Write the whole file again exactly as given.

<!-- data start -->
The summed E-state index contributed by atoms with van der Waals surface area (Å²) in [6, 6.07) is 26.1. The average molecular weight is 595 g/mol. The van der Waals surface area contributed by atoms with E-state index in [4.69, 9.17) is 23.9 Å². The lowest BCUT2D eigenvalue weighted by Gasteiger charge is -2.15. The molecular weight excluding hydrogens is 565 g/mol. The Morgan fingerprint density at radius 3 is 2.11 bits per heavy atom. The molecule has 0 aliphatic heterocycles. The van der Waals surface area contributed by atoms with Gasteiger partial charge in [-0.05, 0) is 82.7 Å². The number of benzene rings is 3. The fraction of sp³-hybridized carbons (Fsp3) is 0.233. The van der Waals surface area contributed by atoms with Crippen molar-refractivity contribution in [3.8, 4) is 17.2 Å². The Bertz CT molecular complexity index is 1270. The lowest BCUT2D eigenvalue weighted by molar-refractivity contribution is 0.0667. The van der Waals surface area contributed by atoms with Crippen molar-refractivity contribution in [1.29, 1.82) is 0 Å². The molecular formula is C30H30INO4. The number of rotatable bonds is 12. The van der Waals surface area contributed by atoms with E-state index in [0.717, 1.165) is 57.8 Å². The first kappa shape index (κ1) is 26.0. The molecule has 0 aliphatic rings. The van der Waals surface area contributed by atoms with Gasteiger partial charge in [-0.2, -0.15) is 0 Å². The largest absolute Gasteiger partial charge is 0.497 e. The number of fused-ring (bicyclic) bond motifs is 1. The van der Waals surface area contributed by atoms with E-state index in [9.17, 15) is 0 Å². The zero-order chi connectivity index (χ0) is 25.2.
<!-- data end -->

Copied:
The summed E-state index contributed by atoms with van der Waals surface area (Å²) in [6, 6.07) is 26.1. The average molecular weight is 595 g/mol. The van der Waals surface area contributed by atoms with E-state index in [4.69, 9.17) is 23.9 Å². The lowest BCUT2D eigenvalue weighted by Gasteiger charge is -2.15. The molecular weight excluding hydrogens is 565 g/mol. The Morgan fingerprint density at radius 3 is 2.11 bits per heavy atom. The molecule has 0 aliphatic heterocycles. The van der Waals surface area contributed by atoms with Gasteiger partial charge in [-0.05, 0) is 82.7 Å². The number of benzene rings is 3. The fraction of sp³-hybridized carbons (Fsp3) is 0.233. The van der Waals surface area contributed by atoms with Crippen molar-refractivity contribution in [3.8, 4) is 17.2 Å². The Bertz CT molecular complexity index is 1270. The lowest BCUT2D eigenvalue weighted by molar-refractivity contribution is 0.0667. The van der Waals surface area contributed by atoms with Crippen molar-refractivity contribution in [1.29, 1.82) is 0 Å². The molecular formula is C30H30INO4. The number of rotatable bonds is 12. The van der Waals surface area contributed by atoms with E-state index in [0.717, 1.165) is 57.8 Å². The first kappa shape index (κ1) is 26.0. The molecule has 0 aliphatic rings. The van der Waals surface area contributed by atoms with Gasteiger partial charge in [-0.2, -0.15) is 0 Å². The largest absolute Gasteiger partial charge is 0.497 e. The number of fused-ring (bicyclic) bond motifs is 1. The van der Waals surface area contributed by atoms with E-state index in [9.17, 15) is 0 Å². The zero-order chi connectivity index (χ0) is 25.2.